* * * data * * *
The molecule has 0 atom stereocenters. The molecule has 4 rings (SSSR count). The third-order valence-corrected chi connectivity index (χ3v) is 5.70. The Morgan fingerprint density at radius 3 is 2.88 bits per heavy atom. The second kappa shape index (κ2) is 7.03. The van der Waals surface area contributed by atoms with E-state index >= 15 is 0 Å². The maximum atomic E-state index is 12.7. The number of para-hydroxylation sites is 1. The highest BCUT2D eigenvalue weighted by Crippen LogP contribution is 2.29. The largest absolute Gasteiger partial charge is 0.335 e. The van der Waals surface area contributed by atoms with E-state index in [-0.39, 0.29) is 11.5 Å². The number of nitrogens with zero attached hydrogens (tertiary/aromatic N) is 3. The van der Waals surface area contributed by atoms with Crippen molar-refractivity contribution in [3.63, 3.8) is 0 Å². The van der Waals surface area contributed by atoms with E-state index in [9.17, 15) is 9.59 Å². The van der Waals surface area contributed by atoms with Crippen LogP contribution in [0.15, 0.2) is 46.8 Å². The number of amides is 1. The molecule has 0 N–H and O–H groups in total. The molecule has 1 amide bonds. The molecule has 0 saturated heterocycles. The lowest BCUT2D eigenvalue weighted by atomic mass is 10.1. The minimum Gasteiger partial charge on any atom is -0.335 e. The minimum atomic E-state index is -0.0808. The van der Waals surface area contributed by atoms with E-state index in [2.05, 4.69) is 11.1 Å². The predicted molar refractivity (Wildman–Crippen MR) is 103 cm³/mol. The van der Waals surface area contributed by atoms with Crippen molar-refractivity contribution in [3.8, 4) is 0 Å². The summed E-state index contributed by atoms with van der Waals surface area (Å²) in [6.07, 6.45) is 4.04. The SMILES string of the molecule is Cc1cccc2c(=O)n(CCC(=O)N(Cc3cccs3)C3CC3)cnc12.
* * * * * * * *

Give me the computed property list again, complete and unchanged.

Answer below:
The molecule has 0 atom stereocenters. The molecule has 4 rings (SSSR count). The third-order valence-corrected chi connectivity index (χ3v) is 5.70. The Morgan fingerprint density at radius 3 is 2.88 bits per heavy atom. The second kappa shape index (κ2) is 7.03. The van der Waals surface area contributed by atoms with E-state index >= 15 is 0 Å². The maximum atomic E-state index is 12.7. The number of para-hydroxylation sites is 1. The highest BCUT2D eigenvalue weighted by Crippen LogP contribution is 2.29. The largest absolute Gasteiger partial charge is 0.335 e. The van der Waals surface area contributed by atoms with E-state index in [-0.39, 0.29) is 11.5 Å². The number of nitrogens with zero attached hydrogens (tertiary/aromatic N) is 3. The van der Waals surface area contributed by atoms with Crippen molar-refractivity contribution in [3.63, 3.8) is 0 Å². The van der Waals surface area contributed by atoms with E-state index in [9.17, 15) is 9.59 Å². The van der Waals surface area contributed by atoms with Crippen LogP contribution in [0.15, 0.2) is 46.8 Å². The number of amides is 1. The molecule has 0 N–H and O–H groups in total. The molecule has 1 amide bonds. The molecule has 0 saturated heterocycles. The lowest BCUT2D eigenvalue weighted by atomic mass is 10.1. The minimum Gasteiger partial charge on any atom is -0.335 e. The minimum atomic E-state index is -0.0808. The van der Waals surface area contributed by atoms with E-state index in [2.05, 4.69) is 11.1 Å². The predicted molar refractivity (Wildman–Crippen MR) is 103 cm³/mol. The van der Waals surface area contributed by atoms with Crippen molar-refractivity contribution in [3.8, 4) is 0 Å². The summed E-state index contributed by atoms with van der Waals surface area (Å²) in [6.07, 6.45) is 4.04. The SMILES string of the molecule is Cc1cccc2c(=O)n(CCC(=O)N(Cc3cccs3)C3CC3)cnc12.